of seats allocated to it, across all panchayats in the State.
Further, each panchayat must be divided into territorial
constituencies and per
Article 243-D, seats in proportion to
their population must be reserved for Scheduled Castes and
Scheduled Tribes in each panchayat.

12. It is, thus, clear that the constitutional object of Part IX
cannot be effectively achieved unless the delimitation
exercise for constitution of local bodies at all levels is
properly undertaken. Such exercise in the State of Tamil
Nadu must keep in view the criteria for delimitation of wards
prescribed under the Tamil Nadu Local Bodies Delimitation
Regulations, 2017 (formulated under the Tamil Nadu
Delimitation Commission Act, 2017), which criteria must
itself not be contrary to
Article 243-C read with Article 243-
B(1) of the Constitution.

13. Noticing how at the completion of the delimitation
process there were only 31 revenue districts, but despite a
subsequent increase in number of districts to 39, no fresh
delimitation exercise has been undertaken, it is clear that
the State Government cannot fulfil the aforestated
constitutional mandate. There is no identified data
elucidating population proportions and, hence, requisite
reservation for Scheduled Castes and Scheduled Tribes
cannot be provided for, both in re village panchayat wards or
Chairman/Vice-Chairman of District bodies. We, hence,
have no doubt that the election process as notified by the
State Election Commission on 2-12-2019, in respect of the
newly constituted nine districts cannot be held unless fresh
delimitation exercise in respect thereto is first completed.
The State Government cannot justify holding local body
elections of these nine districts by relying upon this Court’s
order dated 18-
11-2019 [C.R. Jayasukin v. T.N. State

82
Election Commission, 2019 SCC OnLine SC 1664] as the
said order itself mandates notification of elections only after
completing “all legal formalities”.

14. The contention of the respondents that the present
proceedings amount to “calling in question an election” and
hence not being maintainable in view of the express
constitutional embargos of Articles 243-O and 243-ZG does
not impress us for the present proceedings are only to
further the expeditious completion of prerequisites of a fair
election. Hence, the following ratio of a coordinate Bench
in
Election Commission of India v. Ashok Kumar, (2000) 8
SCC 216 squarely applies to the present case:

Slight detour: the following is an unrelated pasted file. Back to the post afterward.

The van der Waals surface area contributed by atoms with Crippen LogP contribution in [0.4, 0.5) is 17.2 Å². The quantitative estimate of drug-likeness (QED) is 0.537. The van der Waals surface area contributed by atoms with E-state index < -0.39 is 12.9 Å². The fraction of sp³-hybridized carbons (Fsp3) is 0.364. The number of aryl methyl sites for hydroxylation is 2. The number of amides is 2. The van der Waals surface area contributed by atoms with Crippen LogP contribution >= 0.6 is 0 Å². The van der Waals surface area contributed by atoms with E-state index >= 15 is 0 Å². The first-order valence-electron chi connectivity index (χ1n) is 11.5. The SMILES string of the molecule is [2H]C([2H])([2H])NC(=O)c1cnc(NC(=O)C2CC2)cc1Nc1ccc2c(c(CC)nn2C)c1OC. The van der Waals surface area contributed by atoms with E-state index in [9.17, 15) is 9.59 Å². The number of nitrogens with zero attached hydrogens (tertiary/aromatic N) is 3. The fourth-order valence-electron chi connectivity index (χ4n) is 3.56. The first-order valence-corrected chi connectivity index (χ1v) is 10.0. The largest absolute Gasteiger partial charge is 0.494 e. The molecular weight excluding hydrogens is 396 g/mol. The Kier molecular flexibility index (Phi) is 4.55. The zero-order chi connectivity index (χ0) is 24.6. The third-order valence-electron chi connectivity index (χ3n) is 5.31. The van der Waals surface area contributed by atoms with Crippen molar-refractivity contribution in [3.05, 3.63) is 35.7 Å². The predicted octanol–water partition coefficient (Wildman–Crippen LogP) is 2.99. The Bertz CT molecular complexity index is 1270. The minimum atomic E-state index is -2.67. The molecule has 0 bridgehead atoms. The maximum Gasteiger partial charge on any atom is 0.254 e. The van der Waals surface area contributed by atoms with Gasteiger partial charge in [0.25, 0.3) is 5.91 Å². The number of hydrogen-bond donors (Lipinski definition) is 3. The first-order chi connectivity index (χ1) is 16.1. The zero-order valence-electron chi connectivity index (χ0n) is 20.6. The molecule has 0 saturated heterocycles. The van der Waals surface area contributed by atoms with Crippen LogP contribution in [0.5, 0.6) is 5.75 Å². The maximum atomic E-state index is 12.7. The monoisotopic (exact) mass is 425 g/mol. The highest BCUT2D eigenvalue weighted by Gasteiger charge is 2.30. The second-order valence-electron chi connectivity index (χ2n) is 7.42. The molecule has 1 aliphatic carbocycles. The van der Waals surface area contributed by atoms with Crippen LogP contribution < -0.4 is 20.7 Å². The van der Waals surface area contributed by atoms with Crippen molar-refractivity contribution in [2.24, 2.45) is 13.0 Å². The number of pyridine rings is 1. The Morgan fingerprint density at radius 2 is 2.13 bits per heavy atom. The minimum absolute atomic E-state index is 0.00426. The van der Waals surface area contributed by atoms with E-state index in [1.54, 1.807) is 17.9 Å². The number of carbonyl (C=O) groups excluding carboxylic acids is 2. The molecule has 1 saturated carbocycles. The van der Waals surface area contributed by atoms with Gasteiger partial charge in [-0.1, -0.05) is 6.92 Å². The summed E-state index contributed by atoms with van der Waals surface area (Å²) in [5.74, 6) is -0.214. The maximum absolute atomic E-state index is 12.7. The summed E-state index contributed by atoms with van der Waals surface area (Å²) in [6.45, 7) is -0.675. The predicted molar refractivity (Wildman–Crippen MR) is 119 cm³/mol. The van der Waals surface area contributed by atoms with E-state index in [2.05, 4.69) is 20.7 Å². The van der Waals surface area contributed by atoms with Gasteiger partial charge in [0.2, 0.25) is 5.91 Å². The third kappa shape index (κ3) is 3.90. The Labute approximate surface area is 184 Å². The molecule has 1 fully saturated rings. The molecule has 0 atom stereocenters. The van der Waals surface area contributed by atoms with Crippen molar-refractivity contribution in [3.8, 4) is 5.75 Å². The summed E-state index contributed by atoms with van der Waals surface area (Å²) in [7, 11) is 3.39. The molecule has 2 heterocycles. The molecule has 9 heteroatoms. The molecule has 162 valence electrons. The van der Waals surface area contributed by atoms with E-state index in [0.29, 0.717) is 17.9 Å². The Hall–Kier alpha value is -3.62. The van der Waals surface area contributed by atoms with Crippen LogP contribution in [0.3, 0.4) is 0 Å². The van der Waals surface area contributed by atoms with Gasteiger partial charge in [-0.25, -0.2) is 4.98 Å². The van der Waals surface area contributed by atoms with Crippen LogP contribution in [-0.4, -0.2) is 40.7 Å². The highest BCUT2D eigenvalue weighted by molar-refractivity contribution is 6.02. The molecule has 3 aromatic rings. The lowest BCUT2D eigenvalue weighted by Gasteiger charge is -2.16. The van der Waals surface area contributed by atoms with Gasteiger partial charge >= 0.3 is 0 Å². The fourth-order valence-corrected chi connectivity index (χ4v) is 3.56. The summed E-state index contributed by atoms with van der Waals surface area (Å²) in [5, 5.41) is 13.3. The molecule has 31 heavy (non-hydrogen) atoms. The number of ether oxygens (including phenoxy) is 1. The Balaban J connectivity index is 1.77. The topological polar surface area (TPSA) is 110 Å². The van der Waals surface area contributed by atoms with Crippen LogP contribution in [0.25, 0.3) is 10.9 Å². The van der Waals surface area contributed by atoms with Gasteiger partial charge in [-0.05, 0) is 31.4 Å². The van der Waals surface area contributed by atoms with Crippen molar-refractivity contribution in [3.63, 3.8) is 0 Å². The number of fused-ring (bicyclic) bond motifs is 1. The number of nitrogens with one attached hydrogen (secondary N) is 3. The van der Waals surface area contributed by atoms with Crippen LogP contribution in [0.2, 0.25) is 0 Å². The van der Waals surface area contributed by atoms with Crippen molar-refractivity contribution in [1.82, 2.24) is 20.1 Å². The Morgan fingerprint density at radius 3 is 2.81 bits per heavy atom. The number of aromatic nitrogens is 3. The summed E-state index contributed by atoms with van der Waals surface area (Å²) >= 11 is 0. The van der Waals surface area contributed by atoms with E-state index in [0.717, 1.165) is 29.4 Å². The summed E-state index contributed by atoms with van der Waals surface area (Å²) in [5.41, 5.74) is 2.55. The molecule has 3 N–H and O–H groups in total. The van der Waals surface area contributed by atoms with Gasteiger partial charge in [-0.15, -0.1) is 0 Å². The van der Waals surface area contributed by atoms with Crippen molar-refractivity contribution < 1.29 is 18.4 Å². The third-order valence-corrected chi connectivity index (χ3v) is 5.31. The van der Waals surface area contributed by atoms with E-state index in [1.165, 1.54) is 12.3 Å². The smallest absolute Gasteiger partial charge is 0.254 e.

“32. … (2) Any decision sought and rendered will not
amount to “calling in question an election” if it subserves
the progress of the election and facilitates the
completion of the election. Anything done towards
completing or in furtherance of the election proceedings
cannot be described as questioning the election.

(3) Subject to the above, the action taken or orders
issued by Election Commission are open to judicial
review on the well-settled parameters which enable
judicial review of decisions of statutory bodies such as
on a case of mala fide or arbitrary exercise of power
being made out or the statutory body been shown to
have acted in breach of law.

(4) Without interrupting, obstructing or delaying the
progress of the election proceedings, judicial
intervention is available if assistance of the court has
been sought for merely to correct or smoothen the
progress of the election proceedings, to remove the
obstacles therein, or to preserve a vital piece of
evidence if the same would be lost or destroyed or
rendered irretrievable by the time the results are
declared and stage is set for invoking the jurisdiction of
the court.”

83

61. Accordingly, directions were issued ordering the respondents,

including the Delimitation Commission, to delimit 9 newly constituted

districts in accordance with law and only thereafter hold elections for

their Panchayats at the village, intermediate and district levels within a

period of 4 months.

62. Shri Tushar Mehta, learned Solicitor General has exhorted us to hold

that this judgment is per incuriam in that it flies in the face of the earlier

decisions of this Court. We find nothing in this judgment as flying in the

face of the earlier judgments of this court. On the contrary, the Court

extracts the ratio in Ashok Kumar’s case (supra) and thereafter

issues directions to the authorities concerned.

63. A conspectus of the aforesaid judgments in the context of municipal

elections would yield the following results.
I. Under
Article 243 ZG(b), no election to any municipality can be

called in question except by an election petition presented to a

Tribunal as is provided by or under any law made by the

Legislature of a State. This would mean that from the date of

notification of the election till the date of the declaration of result a

judicial hands-off is mandated by the non-obstante clause

contained in Article 243ZG debarring the writ court under Articles

226 and 227 from interfering once the election process has begun

84
until it is over. The constitutional bar operates only during this

period. It is therefore a matter of discretion exercisable by a writ

court as to whether an interference is called for when the electoral

process is “imminent” i.e, the notification for elections is yet to be

announced.